Salvage Vehicles Draw Interest From State

Salvage vehicles are ones that have been deemed a total loss by an insurance company because they sustained damages in which the cost of repairs is close to or exceed the value of the vehicle. These vehicles’ titles are branded as “salvage” and many are subsequently repaired and put back on the road.

Many salvage vehicles are re-registered with the California Department of Motor Vehicles every year. Currently, only official brake, lamp, and smog inspections are required to re-register a salvage vehicle. Salvage vehicles, if improperly repaired, create safety concerns for not just the vehicle occupants, but other motorists as well. Improper repairs can include, but are not limited to, substandard structural repairs, inoperative supplemental restraint systems (air bags), damaged vehicle suspension components, and faulty electrical issues. Salvage vehicles may even be sold to consumers without disclosing the extent of the vehicle’s damage or the quality of repairs performed.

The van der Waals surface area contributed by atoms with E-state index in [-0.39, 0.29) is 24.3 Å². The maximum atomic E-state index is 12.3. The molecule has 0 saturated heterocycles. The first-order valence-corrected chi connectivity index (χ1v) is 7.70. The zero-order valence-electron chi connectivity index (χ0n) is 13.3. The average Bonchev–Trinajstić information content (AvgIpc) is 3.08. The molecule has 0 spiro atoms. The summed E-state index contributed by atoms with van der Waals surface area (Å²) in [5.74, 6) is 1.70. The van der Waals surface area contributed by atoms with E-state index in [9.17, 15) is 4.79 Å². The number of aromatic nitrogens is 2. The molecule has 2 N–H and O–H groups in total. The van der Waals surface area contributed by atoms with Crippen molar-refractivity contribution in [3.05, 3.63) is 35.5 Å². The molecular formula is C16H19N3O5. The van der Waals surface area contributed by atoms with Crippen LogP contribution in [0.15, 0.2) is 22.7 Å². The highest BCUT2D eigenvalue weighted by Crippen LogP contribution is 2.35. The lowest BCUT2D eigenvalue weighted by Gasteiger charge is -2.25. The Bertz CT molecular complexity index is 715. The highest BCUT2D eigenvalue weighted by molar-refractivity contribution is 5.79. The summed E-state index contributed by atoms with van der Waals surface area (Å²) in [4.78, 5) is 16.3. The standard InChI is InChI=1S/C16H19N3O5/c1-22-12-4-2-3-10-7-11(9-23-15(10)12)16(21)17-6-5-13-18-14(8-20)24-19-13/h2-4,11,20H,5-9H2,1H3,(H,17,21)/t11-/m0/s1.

In April 2016, Assemblyman Ed Chau invited the Bureau of Automotive Repair (BAR) to attend a meeting with the Chinese American Auto Association (CAAA) in southern California. CAAA expressed concern that salvage vehicles are being sold by unlicensed automotive dealers to consumers who may be unaware that the vehicles are salvaged. The group discussed inspection requirements to re-register salvage vehicles and agreed that consumer safety is the top concern.

In response, BAR is currently expanding its Auto Body Inspection Program to include a focus on salvage vehicles. The program offers no-cost inspections to consumers to verify that collision-related repairs to their vehicles were done correctly. For more information visit the Auto Body Inspection Program page at or call toll-free at (866)799-3811.

Printable Version